All smile parameters, including ideal tooth size, texture, proportion, and color, smile curve, gingival harmony, and the interplay of the white (tooth) versus black (embrasures) versus pink (gingiva) harmony, are taken into consideration for the DSD. Achieving natural-looking results can be aided by utilizing an abundance of natural files available in digital planning software. Although the results can still be further enhanced through additional planning, "borrowing" from nature in a "copy-and-paste" fashion can allow for a more predictable and natural-looking final esthetic outcome (Figure 2).
In this phase of DSD, simulations can be created to develop a treatment plan with the least clinical risk. Based on the initial clinical presentation compared to an idealized final result, the clinician is able to project and test possible treatment sequences and combinations. These potential outcomes can be analyzed in great detail by virtually overlaying the planned design results over the patient's hard and soft tissues. Any possible adverse outcomes and risks can be identified, and treatment adjusted accordingly. This capability significantly reduces the risk of inadequate treatment planning and incorrect diagnosis. Predictability and treatment success can be ensured before a single bur or blade touches the patient's tissues, which is one of the major benefits of digital dentistry.
Treatment Process and Protocols
The patient presented for a mock-up appointment to demonstrate the DSD and desired outcome; a silicone index, bis-acryl material, and black oral blockout ink were used to generate the mock-up. Complex mock-up cases, such as this one, may require the creative use of visual illusions and skilled photography to provide the appearance of an ideal smile in a manner that is realistic and believable. The use of photography or videography allows patients to see the designed smile in context with their face rather than simply looking in a mirror and seeing their anticipated smile in tunnel vision. With DSD, each clinical step should be explained to the patient in a presentation format to facilitate an understanding of the procedural steps necessary to achieve an ideal result. Patients are able to give feedback and request any adjustments they may desire in a collaborative manner with the clinician, a process that can prove educational for the patient (Figure 3). The physical mock-up and presentation provide visualization for the patient as well as all of the information the patient will need to give informed consent.
This diagnostic mock-up phase also allows for assessment of the surgical plan. The proposed design, existing teeth, and gingival and bone levels are analyzed by superimposing the current file, the proposed ideal design file, and the CBCT scan. This facilitates detailed determination of the necessary gingival and bone tissue removal. In the present case, the extent of the surgical intervention was deemed feasible and approved by the patient.
Crown Lengthening and Revised DSD
The planned crown lengthening procedure included removal of bone and gingiva on the left maxillary incisors, canine, and premolars while maintaining the existing biological width. As a result of the crown lengthening, the gingival margins were moved between 0.48 mm and 2.55 mm apically to achieve the desired leveling effect (Figure 4). The patient's biotype was quite thin, ranging between 0.49 mm and 1.14 mm, with a bone thickness of 0.73 mm to 1.18 mm. Great care was taken throughout the surgical procedure to not tear these thin tissues. A crown lengthening, or CL, surgical guide was designed and 3D-printed along with two additional copies to ensure accuracy and to serve as spares should one get damaged (Figure 5 ).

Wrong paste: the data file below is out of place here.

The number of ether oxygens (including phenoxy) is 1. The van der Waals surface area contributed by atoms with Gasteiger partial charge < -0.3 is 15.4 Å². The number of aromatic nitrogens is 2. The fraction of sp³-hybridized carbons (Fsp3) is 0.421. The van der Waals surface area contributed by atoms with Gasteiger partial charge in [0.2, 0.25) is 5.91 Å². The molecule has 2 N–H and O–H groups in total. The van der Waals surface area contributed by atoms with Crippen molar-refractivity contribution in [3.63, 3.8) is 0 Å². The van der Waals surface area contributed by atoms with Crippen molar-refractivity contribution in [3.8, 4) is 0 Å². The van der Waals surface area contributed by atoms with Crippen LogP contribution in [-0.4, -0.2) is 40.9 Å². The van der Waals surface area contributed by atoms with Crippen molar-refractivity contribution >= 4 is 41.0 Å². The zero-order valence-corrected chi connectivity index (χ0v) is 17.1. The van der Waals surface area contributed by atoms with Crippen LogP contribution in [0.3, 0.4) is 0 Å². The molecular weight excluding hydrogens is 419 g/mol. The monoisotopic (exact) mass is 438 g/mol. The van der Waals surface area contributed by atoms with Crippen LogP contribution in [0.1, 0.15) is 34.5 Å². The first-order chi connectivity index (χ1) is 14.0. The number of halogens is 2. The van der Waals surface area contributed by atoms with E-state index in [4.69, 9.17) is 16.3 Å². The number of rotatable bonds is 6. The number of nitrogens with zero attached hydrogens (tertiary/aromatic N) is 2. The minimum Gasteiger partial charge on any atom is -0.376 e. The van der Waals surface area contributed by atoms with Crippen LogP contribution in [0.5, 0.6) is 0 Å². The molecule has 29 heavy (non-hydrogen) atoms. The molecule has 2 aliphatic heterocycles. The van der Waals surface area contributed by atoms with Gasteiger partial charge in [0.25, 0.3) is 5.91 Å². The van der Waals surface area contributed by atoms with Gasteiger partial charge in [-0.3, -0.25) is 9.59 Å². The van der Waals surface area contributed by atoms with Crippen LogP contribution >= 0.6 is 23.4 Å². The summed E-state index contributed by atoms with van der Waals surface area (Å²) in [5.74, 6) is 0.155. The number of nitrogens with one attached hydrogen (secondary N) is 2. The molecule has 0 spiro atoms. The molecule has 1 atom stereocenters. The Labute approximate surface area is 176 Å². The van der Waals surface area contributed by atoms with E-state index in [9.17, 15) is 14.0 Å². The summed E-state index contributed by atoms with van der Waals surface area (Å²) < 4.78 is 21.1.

The steps of the crown lengthening procedure were as follows: First, a gingivectomy was carried out to the planned gingival levels using electrosurgery along with a curette and chlorhexidine (CHX) pellets to clean the area (Figure 6). A full-thickness gingival flap was then raised using a 15c scalpel, followed by marking the bone level to the ideal biological width with a sterile surgical pencil and the surgical guide. Next, interproximal bone sculpting was done with a round diamond bur, and the osseous margins were refined to the marked levels using an ultrasonic tip, hand instruments, and limited rotary handpieces (Figure 7). Finally, the soft-tissue flaps were adapted with polypropylene sutures and a reverse cutting needle with a vertical mattress stitch.
To support postoperative healing, the patient was given a 0.12% CHX mouthwash and 0.5% CHX digluconate gel with a surgical toothbrush for application. Augmentin® Duo 500 mg twice a day for 5 days (one repeat) plus naproxen 550 mg four times a day for 3 days was prescribed. The patient was followed-up in 7-day intervals, and the sutures were removed after 3 weeks. The patient was instructed to continue to massage with the CHX gel with the surgical toothbrush for 10 days (Figure 8).
A revised and refined DSD was completed 8 weeks later to confirm the final design for the veneers with the new gingival contours. A second mock-up was done before the preparation of 12 teeth (Figure 9 and Figure 10).
A full-mouth guided biofilm protocol cleaning was adhered to (using a lighter setting on the maxillary healing areas) and was completed to prepare the soft tissues and the teeth for veneer preparations. The patient was provided with a hyaluronic acid mouthwash to reduce inflammation.